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Nevada eyes Spooner Lake for Lahontan trout

Patrick McCartney

Nevada Department of Wildlife biologists hit a snag in an attempt to introduce native Lahontan cutthroat trout into Spooner Lake this summer, after a population of chubs survived an effort last fall to kill them.

Catch-and-release limits on trout were removed at Spooner Lake in the fall, when the Nevada Division of State Parks began lowering the lake to make repairs on a gate valve.

Nevada wildlife officials hoped to take advantage of the repair project, which was expected to lower the lake enough that the remaining water would freeze, killing whatever fish remained.

But the plan fell apart, according to Brad Kosch, the park supervisor of Lake Tahoe Nevada State Park.

“The planting (of Lahontan trout) was secondary to the repairs,” Kosch said. “When we tried opening the gate, it wasn’t working right. We decided it couldn’t get the water level low enough.”

The valve is controlled by a 30-foot-long rod. When the rod is turned, it screws in and opens the gate at the bottom of the small dam. State Parks spent $20,000 to repair the valve.

Kosch said the plan to allow anglers to catch as many trout at Spooner before winter set in worked perfectly.

“Those first days, just about everybody caught a fish,” Kosch said. “But while there were some pretty good stringers, we were a little disappointed that there were no really big fish reported to park staff.”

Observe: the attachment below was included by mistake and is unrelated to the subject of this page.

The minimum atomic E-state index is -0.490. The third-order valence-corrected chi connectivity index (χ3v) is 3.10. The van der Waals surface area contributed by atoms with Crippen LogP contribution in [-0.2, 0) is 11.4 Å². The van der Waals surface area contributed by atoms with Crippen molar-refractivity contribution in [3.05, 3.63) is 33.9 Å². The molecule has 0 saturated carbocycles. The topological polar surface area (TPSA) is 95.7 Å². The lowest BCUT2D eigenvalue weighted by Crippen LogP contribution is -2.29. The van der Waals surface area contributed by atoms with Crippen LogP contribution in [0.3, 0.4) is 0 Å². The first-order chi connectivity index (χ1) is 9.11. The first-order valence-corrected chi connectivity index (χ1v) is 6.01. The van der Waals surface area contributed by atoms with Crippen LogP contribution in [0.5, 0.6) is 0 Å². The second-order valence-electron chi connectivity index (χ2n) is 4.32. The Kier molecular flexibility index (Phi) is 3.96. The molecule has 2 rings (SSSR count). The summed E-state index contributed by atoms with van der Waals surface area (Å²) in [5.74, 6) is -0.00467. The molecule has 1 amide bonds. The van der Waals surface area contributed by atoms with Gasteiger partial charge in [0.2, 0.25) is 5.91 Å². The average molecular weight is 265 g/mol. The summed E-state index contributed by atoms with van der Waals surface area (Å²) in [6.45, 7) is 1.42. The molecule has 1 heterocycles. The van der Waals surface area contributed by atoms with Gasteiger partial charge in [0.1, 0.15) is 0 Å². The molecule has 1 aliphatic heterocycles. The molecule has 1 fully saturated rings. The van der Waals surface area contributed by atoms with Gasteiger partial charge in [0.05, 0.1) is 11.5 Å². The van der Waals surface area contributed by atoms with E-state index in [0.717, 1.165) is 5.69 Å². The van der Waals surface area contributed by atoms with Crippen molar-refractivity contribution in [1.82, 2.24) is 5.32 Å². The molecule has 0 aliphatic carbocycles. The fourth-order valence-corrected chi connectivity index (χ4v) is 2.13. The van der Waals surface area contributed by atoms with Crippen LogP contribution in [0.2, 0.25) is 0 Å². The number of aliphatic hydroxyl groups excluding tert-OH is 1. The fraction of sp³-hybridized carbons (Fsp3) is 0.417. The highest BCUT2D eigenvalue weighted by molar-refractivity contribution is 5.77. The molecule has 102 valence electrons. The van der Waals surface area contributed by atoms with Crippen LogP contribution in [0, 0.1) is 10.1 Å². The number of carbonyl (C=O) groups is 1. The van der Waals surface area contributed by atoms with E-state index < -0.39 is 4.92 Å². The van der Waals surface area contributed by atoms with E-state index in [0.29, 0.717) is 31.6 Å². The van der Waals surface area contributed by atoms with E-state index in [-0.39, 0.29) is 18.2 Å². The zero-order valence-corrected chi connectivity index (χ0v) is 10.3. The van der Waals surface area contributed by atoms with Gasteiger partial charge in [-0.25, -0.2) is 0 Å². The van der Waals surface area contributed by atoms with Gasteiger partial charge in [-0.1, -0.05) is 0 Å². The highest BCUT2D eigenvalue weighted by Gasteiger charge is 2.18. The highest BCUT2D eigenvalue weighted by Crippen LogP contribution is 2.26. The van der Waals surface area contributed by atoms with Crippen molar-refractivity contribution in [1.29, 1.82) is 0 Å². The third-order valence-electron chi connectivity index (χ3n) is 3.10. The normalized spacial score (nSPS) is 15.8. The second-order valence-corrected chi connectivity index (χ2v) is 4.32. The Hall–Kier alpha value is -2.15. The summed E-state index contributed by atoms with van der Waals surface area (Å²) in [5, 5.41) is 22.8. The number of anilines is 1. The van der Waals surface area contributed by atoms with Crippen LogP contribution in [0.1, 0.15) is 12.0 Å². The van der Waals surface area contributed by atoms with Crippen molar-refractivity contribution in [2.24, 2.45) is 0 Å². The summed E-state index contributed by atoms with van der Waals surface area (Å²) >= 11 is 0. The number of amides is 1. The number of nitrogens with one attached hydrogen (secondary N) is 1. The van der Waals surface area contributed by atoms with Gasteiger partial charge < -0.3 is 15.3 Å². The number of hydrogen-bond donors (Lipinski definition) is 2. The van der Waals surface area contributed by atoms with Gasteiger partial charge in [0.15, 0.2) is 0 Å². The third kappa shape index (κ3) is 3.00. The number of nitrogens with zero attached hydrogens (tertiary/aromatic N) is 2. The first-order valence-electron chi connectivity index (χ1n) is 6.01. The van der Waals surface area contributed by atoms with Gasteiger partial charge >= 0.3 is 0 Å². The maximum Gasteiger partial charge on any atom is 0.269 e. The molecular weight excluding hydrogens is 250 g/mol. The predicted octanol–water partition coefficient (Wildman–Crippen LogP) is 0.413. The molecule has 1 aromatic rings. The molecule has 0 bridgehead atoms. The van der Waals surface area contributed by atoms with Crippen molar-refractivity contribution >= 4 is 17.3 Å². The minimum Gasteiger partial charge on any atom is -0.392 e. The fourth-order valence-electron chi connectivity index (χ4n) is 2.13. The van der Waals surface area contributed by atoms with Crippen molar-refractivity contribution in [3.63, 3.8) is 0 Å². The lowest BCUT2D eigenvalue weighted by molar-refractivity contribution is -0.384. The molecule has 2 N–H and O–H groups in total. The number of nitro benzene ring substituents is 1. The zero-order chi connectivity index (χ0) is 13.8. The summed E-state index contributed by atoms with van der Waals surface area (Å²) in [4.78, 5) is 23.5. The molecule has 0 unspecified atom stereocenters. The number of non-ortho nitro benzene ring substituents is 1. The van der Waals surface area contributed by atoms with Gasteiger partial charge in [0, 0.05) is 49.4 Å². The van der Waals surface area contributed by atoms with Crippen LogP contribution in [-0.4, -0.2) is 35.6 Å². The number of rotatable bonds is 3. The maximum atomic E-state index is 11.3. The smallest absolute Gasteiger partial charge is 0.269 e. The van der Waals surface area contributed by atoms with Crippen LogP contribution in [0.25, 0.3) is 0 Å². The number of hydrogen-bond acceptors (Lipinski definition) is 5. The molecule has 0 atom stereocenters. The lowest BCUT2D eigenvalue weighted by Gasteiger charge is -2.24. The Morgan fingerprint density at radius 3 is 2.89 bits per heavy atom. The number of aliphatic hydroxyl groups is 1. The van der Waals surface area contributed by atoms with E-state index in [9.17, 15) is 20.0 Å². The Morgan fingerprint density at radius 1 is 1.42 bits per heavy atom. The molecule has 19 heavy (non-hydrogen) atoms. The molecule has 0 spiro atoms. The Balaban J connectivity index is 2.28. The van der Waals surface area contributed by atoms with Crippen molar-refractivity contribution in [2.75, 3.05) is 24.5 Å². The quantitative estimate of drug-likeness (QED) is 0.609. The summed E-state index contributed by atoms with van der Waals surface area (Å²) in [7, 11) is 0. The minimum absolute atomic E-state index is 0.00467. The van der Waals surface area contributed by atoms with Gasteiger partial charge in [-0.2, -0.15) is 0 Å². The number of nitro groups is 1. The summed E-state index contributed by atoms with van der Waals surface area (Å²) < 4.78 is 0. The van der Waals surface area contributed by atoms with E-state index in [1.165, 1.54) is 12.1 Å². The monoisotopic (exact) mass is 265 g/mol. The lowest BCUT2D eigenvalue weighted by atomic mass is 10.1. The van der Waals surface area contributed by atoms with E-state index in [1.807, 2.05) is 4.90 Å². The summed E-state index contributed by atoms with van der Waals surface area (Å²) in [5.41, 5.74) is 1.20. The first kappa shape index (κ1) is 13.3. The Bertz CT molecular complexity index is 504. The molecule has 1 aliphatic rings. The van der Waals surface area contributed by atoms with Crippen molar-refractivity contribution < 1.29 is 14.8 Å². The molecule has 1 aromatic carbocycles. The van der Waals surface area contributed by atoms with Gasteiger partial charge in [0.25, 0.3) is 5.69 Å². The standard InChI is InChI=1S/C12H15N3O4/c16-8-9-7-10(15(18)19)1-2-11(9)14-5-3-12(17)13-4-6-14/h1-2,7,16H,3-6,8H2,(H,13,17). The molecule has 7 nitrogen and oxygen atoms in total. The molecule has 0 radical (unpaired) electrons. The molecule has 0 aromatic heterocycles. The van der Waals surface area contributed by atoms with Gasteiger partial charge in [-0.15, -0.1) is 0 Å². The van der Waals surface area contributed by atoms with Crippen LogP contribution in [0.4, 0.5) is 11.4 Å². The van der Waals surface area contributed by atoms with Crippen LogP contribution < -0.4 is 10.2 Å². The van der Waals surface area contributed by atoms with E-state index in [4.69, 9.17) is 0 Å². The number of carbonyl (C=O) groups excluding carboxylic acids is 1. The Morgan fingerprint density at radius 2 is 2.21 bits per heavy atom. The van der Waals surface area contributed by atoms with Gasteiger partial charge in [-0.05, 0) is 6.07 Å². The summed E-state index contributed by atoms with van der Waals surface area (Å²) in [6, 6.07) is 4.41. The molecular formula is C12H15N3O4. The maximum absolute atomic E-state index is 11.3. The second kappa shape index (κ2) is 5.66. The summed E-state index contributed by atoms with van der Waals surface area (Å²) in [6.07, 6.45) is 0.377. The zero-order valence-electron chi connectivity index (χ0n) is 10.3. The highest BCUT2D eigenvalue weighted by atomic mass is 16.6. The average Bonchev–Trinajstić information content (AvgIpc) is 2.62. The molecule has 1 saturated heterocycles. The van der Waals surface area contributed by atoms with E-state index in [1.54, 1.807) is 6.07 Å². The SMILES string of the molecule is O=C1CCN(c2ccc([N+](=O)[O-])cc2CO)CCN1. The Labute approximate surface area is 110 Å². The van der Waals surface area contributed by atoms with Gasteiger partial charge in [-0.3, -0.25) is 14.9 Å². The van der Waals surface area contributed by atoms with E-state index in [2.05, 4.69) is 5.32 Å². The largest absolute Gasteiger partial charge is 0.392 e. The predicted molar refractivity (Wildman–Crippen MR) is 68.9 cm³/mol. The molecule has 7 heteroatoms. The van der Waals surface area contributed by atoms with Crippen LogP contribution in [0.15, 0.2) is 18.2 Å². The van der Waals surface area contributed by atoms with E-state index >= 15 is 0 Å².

Because culverts could not drain the lake fast enough, winter arrived with the lake still half full, said Mark Warren, an NDOW fisheries biologist.

“By the time it started to drain again, it was too late in the season and snow was starting to fall,” Warren said.

When biologists put out gill nets this spring, they did not find any trout left alive in the lake. But they found two species of Lahontan tui chubs that had survived the winter and were thriving.

Now, Nevada wildlife officials are planning to drain the lake again this fall, and either empty the lake completely or use poison to kill the remaining chubs.

“Hopefully, we would like to do this as naturally as possible,” Warren said. “We would like to see the chubs go down the creek and back into Lake Tahoe, where they are a native species.”

The division is preparing an environmental assessment of the plan to replace the chubs with the Lahontan cutthroat trout, and has initiated talks with the Tahoe Regional Planning Agency. State officials have not applied yet to use a poison, such as Rotenone, to kill the fish, Warren said.

He added that state wildlife officials are studying options that would allow them to eradicate the fish without the use of poison, since the TRPA rejected a request by the California Department of Fish and Game to use Rotenone in the headwaters of the Upper Truckee River.

“A chemical wouldn’t be accepted with open arms,” Warren conceded.

So, state officials are studying the possibility of lowering the level of the culverts that drain the lake to ensure that the lake drains completely this winter.

Nevada officials have attempted to restore Lahontan cutthroat in about 40 locations in the state, with about half deemed successful, said Pat Coffin, a senior staff biologist with the U.S. Department of Fish and Wildlife.

Coffin, who leads the Lahontan restoration project, said the native trout, which does poorly in competition with brook and brown trout, remains in 125 waterways in Nevada, mostly in streams within the Humboldt River basin.

“Lahontan cutthroat can tolerate a wide range of conditions. They live in real tiny streams with harsh environments,” Coffin said. “We thought they were scarce, but as the project went forward, we found they were more abundant than we realized.”


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